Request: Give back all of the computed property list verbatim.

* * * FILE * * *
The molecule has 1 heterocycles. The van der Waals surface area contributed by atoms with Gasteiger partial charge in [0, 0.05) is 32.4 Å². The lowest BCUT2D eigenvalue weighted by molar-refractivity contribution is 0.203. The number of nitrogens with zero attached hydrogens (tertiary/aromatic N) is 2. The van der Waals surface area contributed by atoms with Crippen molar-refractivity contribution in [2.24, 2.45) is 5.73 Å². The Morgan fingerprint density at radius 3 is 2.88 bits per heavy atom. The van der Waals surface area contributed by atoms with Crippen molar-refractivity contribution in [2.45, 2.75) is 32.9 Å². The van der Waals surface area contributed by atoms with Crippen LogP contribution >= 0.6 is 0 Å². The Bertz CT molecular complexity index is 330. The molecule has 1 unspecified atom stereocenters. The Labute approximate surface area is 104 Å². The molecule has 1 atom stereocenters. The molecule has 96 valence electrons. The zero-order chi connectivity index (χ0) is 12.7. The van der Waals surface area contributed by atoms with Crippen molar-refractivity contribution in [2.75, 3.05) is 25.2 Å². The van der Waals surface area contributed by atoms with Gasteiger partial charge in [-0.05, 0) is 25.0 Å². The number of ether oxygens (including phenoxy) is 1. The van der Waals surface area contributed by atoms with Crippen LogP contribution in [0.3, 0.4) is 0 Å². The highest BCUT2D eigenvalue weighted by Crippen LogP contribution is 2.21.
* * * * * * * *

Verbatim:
The molecule has 1 heterocycles. The van der Waals surface area contributed by atoms with Gasteiger partial charge in [0, 0.05) is 32.4 Å². The lowest BCUT2D eigenvalue weighted by molar-refractivity contribution is 0.203. The number of nitrogens with zero attached hydrogens (tertiary/aromatic N) is 2. The van der Waals surface area contributed by atoms with Crippen molar-refractivity contribution in [2.24, 2.45) is 5.73 Å². The Morgan fingerprint density at radius 3 is 2.88 bits per heavy atom. The van der Waals surface area contributed by atoms with Crippen molar-refractivity contribution in [2.45, 2.75) is 32.9 Å². The van der Waals surface area contributed by atoms with Crippen LogP contribution >= 0.6 is 0 Å². The Bertz CT molecular complexity index is 330. The molecule has 1 unspecified atom stereocenters. The Labute approximate surface area is 104 Å². The molecule has 1 atom stereocenters. The molecule has 96 valence electrons. The zero-order chi connectivity index (χ0) is 12.7. The van der Waals surface area contributed by atoms with Crippen molar-refractivity contribution in [2.75, 3.05) is 25.2 Å². The van der Waals surface area contributed by atoms with Gasteiger partial charge in [-0.05, 0) is 25.0 Å². The number of ether oxygens (including phenoxy) is 1. The van der Waals surface area contributed by atoms with Crippen LogP contribution in [0.3, 0.4) is 0 Å². The highest BCUT2D eigenvalue weighted by Crippen LogP contribution is 2.21.